If you organize the fretboard in four to five fret spans, sight reading and reading in general is also much easier.
A great starting point to expand from:
Some situations certainly are better served with alternate approaches. That said, one-finger-per-fret is the best starting point I know of. Practice it and it won’t stand in the way to doing something else where doing something else makes sense. Here are a few applications of alternatives to one-finger-per-fret:
- Using three notes per string to form patterns of the major scale (and its modes) hence spanning five frets so that the hand covers two whole steps. This is very effective for runs involving hammer-ons or pull-offs or speed licks for tapping.
- Playing a repetitive groove that only spans two frets – here it is entirely permissible to make the hand smaller.
- Some repetitive grooves in the lower register can be a strain. It is nice to shift the hand and do something different to tax different muscles for a while to switch things up.
- Grooves involving shifts between strings on the same fret (fourths and sevenths) are sometimes easier when alternate fingerings are used. In such cases one-finger-per-fret can mean wild string-crossing acrobatics and alternatives are in order.
- If you have any particular sound reason to not “one-finger-per-fret” it, then go for it. Rocco Prestia for example plays with only one and the same finger at times in order to mute the strings with the other three fingers for that thick Oakland funk. If there is a sound reason or special application why doing something a certain way would make sense, by all means, go for it!
Once one is well trained in this method, switching to other approaches on the fly is easy. Pro players frequently switch between various approaches very quickly and smoothly.
Also great for the Upright
When I dove into the study of Simandl, Streicher, Drew, and Montag, I already had a solid understanding of where the notes are on the electric bass fretboard due to using a one-finger-per-fret approach consistently when practicing scales and arpeggios. It was very easy for me to adapt to upright fingering using that same four-fret grid for orientation that I had in my mind’s eye from the electric. The shapes still unfolded in four-fret spans, even though the fingers had to shift a bit more on the upright neck because of using classical upright fingering. The organization and note finding, however, are of course the same and it was easy to translate and adapt my knowledge. ?Paradoxically, one argument often heard against one-finger-per-fret is the traditional upright fingering. Upright bass fingering, however, is not a valid model for electric bass, because:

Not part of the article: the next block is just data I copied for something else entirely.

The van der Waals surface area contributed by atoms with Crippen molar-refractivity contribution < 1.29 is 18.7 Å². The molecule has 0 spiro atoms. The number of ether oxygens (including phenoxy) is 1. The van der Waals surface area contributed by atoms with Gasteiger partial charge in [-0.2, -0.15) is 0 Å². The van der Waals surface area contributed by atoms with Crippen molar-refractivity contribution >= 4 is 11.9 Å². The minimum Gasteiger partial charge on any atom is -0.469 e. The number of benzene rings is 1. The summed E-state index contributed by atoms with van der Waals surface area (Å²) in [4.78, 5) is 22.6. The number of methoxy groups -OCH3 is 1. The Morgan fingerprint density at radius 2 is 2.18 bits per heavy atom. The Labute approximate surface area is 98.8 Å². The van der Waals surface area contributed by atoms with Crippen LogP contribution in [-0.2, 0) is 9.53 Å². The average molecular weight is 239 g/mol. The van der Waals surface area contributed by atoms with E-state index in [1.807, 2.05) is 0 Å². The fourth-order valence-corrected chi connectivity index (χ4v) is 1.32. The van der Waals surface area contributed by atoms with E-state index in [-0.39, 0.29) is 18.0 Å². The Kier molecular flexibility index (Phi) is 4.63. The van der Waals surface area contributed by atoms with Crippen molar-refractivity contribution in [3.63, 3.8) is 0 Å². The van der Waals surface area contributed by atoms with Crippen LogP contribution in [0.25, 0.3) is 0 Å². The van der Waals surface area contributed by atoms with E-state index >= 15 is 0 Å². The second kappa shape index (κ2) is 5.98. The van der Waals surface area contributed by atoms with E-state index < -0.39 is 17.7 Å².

- The ergonomics towards the bass neck are entirely different.
- The “frets” are much further apart, distances are much larger on upright.
- The physics of the instruments are entirely different.
- The force needed to press down a string properly on the electric is much less than on the upright. Even the pinky easily has enough strength to do this on its own. Tempos of scale runs (and similar figures) are severely limited (or much harder to execute) when using upright fingering.
- Upright fingering does not use the ring finger in lower positions (only as support for the pinky) – there is no reason to do the same on electric. The finger is strong enough and can stretch easily for the first finger to reach two frets higher (if you got really exceptionally small hands, make a small shift – still better than upright fingering)!
The struggle is often misunderstood as one of missing strength or small finger size. Rather, our hands are naturally used to gripping things, picking up objects with all fingers working in tandem. Give your hand (and mind!) time to find the smaller muscles that move each finger individually. Give your tendons time to adjust to their very specific job here. This is not a crude movement, it is what we call in German “Feinmotorik” – fine motor skills.
When you first give the one-finger-per-fret workout a try it may feel uncomfortable, strenuous, tiring. This is transitory and the best way to deal with transitioning is by using the PORA method.
Common problems and remedies: